Experts and conservationists have raised concerns over the proposed location for a mega oil refinery in Barsu village of Maharashtra’s Ratnagiri district. They claim that the refinery might damage prehistoric geoglyphs found in the area.
- The sites are protected by the state archaeology department and the Archaeological Survey of India (ASI).
- In April 2022, these sites in the Konkan region were added to a tentative list of UNESCO’s world heritage sites.
- While the UNESCO listing dates these sites to be over 12,000 years old, some experts have claimed that these sites might go as far back as 20,000 years, and that this can be ascertained through carbon and geological dating.
- The Barsu-Solgaon site was proposed after the original plan to construct a refinery in Nanar village of the district was dropped in 2019.
What are geoglyphs?
- Geoglyphs are a form of prehistoric rock art, created on the surface of laterite plateaus (Sada in Marathi).
- They are made by removing a part of the rock surface through an incision, picking, carving or abrading.
- They can be in the form of rock paintings, etchings, cup marks and ring marks.
- The UNESCO listing mentions “Konkan geoglyphs.”
- However, elsewhere, the term petroglyph (literally, “rock symbol/character”) is also used.
- As per the UNESCO listing, petroglyphs and geoglyphs share similarities as both require the skills of removing parts or engraving a symbol on the rock surface.
What is the significance of Ratnagiri’s prehistoric rock art?
- Clusters of geoglyphs are spread across the Konkan coastline in Maharashtra and Goa, spanning around 900 km. Porous laterite rock, which lends itself to such carving, is found on a large scale across the entire region.
- Ratnagiri district has more than 1,500 pieces of such art, also called “Katal shilpa,” spread across 70 sites.
- UNESCO’s tentative world heritage list mentions seven sites with petroglyphs in Ratnagiri district Ukshi, Jambharun, Kasheli, Rundhe Tali, Devihsol, Barsu and Devache Gothane, one in Sindhudurg district –Kudopi village, and nine sites at Phansamal in Goa.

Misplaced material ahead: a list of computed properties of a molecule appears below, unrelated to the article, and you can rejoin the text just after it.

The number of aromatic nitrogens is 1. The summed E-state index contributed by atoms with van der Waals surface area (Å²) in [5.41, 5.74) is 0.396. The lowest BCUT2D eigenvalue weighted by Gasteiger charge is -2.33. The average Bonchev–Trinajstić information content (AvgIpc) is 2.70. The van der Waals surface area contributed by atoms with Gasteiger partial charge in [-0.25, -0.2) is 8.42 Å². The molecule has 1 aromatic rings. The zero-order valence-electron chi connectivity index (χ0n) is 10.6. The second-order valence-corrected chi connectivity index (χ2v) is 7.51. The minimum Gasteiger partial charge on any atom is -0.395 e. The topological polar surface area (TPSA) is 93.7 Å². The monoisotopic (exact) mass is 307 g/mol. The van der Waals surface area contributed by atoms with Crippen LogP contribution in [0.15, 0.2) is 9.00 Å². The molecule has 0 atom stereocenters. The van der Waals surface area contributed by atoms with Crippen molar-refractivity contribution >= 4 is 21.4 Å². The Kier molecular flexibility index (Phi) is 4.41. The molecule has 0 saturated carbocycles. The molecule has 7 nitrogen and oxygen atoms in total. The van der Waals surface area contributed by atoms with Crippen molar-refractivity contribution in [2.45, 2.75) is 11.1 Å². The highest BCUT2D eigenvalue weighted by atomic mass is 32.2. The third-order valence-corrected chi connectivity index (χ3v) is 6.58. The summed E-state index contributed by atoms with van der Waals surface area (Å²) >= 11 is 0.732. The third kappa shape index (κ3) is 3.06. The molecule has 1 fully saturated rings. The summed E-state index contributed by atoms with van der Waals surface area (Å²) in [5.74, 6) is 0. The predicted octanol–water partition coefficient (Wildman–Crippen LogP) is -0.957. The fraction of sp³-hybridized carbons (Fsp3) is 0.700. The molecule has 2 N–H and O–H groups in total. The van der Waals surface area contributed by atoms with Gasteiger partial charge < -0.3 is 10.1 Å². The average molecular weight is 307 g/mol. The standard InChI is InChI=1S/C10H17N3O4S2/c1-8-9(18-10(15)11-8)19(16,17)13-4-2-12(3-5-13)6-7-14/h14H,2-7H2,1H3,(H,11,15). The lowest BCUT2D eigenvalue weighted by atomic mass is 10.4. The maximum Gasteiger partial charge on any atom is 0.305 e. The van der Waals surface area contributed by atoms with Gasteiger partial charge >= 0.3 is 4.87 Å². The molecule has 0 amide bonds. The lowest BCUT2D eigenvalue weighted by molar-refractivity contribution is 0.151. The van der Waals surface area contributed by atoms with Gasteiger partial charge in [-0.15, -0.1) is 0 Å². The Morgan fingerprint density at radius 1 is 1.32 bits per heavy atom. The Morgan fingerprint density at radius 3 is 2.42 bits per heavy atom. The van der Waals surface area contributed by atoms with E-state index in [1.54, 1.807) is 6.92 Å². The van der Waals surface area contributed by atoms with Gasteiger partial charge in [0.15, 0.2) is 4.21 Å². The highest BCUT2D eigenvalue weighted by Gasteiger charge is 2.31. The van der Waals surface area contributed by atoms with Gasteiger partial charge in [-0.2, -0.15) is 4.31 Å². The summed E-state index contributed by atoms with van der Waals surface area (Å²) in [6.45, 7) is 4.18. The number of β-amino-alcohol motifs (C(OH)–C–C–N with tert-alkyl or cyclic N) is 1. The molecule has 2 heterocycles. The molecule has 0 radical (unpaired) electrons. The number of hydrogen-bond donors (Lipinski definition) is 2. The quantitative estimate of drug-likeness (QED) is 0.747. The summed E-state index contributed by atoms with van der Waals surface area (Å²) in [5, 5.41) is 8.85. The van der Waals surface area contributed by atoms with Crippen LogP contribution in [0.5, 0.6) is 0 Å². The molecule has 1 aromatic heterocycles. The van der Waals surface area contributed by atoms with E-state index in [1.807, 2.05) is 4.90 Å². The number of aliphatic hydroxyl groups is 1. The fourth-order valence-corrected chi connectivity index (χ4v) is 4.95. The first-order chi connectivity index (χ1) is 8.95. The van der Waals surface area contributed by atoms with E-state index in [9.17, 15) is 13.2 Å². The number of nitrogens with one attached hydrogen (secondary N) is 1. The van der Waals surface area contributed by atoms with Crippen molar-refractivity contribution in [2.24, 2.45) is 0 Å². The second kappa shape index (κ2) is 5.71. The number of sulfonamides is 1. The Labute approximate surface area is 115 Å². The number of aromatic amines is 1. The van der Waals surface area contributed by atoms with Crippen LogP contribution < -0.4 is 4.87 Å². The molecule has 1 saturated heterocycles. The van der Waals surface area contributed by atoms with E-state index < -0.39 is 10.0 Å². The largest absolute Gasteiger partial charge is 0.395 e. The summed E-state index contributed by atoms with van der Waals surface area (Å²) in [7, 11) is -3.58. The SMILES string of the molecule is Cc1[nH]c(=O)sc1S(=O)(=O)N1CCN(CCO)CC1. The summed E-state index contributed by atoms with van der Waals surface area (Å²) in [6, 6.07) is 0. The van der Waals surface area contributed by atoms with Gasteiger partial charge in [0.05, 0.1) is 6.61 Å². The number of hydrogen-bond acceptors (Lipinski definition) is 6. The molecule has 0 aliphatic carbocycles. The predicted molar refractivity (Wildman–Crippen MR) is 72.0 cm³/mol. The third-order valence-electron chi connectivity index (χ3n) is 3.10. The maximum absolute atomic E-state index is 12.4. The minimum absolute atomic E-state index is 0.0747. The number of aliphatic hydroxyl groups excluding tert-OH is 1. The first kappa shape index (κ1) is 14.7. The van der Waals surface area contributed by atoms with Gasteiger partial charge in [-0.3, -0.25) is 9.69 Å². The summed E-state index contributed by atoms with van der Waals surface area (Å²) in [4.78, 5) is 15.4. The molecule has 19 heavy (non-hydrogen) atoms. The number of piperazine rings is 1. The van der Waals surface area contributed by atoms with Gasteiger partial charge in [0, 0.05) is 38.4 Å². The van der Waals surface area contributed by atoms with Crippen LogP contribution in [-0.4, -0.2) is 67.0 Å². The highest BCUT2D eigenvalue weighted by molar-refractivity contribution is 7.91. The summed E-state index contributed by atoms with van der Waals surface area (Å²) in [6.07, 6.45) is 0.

- According to UNESCO, “rock art in India is one of oldest material evidence of the country’s early human creativity.”
- Ratnagiri’s rock art is evidence of the continued existence of human settlements from the Mesolithic (middle stone age) to the early historic era.
- The geoglyphs also show the existence of certain types of fauna that are no longer present in the region today.
- Ratnagiri’s prehistoric sites are among three Indian attractions that may soon become World Heritage Sites.
- The other two include Jingkieng Jri, the living root bridge in Meghalaya, and Sri Veerabhadra Temple in Andhra Pradesh’s Lepakshi.
What does the imagery in these sites tell us?
- UNESCO’s World Heritage Site listing says that imagery from these sites shows how people “adapted to ephemeral wetlands in a dry-arid plateau having shallow rock pools, streams and watercourses”.
- The discovery of geoglyphs has added to ongoing research on human resilience and adaptation to extreme fluctuations in climates.
- The geoglyph clusters also are examples of advanced artistic skills, showing the evolution of techniques of etching and scooping in rock art.
- The figures depicted in the geoglyphs include humans and animals such as deer, elephant, tiger, monkey, wild boar, rhinoceros, hippopotamus, cattle, pig, rabbit, and monkey.
- Moreover, they also include a high number of reptilian and amphibian creatures such as tortoises and alligators, aquatic animals such as sharks and sting rays, and birds like peacocks.
- Some clusters have one or two standalone figures of larger-than-life scale, while others show multiple figures gathered together, seemingly for a purpose.
- The largest rock engraving or geoglyph in India is at Kasheli in the Ratnagiri district, which has a large figure of an elephant with dimensions of 18X13 metres.
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